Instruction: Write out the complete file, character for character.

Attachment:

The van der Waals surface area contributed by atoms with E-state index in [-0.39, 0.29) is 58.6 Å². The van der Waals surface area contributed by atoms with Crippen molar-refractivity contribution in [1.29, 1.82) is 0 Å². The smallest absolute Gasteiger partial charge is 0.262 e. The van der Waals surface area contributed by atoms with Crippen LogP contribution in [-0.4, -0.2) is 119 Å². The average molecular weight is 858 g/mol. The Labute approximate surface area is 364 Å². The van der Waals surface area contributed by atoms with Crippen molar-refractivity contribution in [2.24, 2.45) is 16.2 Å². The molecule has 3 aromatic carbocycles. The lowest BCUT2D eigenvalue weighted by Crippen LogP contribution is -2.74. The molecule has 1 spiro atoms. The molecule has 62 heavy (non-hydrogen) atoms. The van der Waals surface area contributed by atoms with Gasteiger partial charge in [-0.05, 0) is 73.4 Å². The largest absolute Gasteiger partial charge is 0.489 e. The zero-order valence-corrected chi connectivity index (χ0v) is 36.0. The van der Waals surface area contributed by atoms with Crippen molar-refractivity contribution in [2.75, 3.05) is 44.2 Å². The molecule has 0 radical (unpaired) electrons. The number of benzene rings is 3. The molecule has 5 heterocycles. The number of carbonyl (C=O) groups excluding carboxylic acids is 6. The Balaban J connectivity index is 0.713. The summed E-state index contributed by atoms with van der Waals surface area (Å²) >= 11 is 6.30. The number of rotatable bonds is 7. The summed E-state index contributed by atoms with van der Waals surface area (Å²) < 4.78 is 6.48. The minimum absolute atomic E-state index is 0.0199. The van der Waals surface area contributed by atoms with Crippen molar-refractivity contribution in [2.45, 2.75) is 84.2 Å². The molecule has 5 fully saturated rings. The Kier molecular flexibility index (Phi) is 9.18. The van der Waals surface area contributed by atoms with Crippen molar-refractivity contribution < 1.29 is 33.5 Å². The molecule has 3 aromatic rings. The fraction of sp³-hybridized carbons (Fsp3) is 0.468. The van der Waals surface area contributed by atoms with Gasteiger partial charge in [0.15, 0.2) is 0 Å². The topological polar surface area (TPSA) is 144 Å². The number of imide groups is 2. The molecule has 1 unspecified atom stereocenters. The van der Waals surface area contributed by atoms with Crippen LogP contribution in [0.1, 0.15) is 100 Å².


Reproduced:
The van der Waals surface area contributed by atoms with E-state index in [-0.39, 0.29) is 58.6 Å². The van der Waals surface area contributed by atoms with Crippen molar-refractivity contribution in [1.29, 1.82) is 0 Å². The smallest absolute Gasteiger partial charge is 0.262 e. The van der Waals surface area contributed by atoms with Crippen LogP contribution in [-0.4, -0.2) is 119 Å². The average molecular weight is 858 g/mol. The Labute approximate surface area is 364 Å². The van der Waals surface area contributed by atoms with Crippen molar-refractivity contribution in [2.24, 2.45) is 16.2 Å². The molecule has 3 aromatic carbocycles. The lowest BCUT2D eigenvalue weighted by Crippen LogP contribution is -2.74. The molecule has 1 spiro atoms. The molecule has 62 heavy (non-hydrogen) atoms. The van der Waals surface area contributed by atoms with Gasteiger partial charge in [-0.05, 0) is 73.4 Å². The largest absolute Gasteiger partial charge is 0.489 e. The zero-order valence-corrected chi connectivity index (χ0v) is 36.0. The van der Waals surface area contributed by atoms with Crippen molar-refractivity contribution in [2.75, 3.05) is 44.2 Å². The molecule has 0 radical (unpaired) electrons. The number of benzene rings is 3. The molecule has 5 heterocycles. The number of carbonyl (C=O) groups excluding carboxylic acids is 6. The Balaban J connectivity index is 0.713. The summed E-state index contributed by atoms with van der Waals surface area (Å²) >= 11 is 6.30. The number of rotatable bonds is 7. The summed E-state index contributed by atoms with van der Waals surface area (Å²) < 4.78 is 6.48. The minimum absolute atomic E-state index is 0.0199. The van der Waals surface area contributed by atoms with Crippen molar-refractivity contribution in [2.45, 2.75) is 84.2 Å². The molecule has 5 fully saturated rings. The Kier molecular flexibility index (Phi) is 9.18. The van der Waals surface area contributed by atoms with Crippen molar-refractivity contribution < 1.29 is 33.5 Å². The molecule has 3 aromatic rings. The fraction of sp³-hybridized carbons (Fsp3) is 0.468. The van der Waals surface area contributed by atoms with Gasteiger partial charge in [0.15, 0.2) is 0 Å². The topological polar surface area (TPSA) is 144 Å². The number of imide groups is 2. The molecule has 1 unspecified atom stereocenters. The van der Waals surface area contributed by atoms with Crippen LogP contribution in [0.1, 0.15) is 100 Å².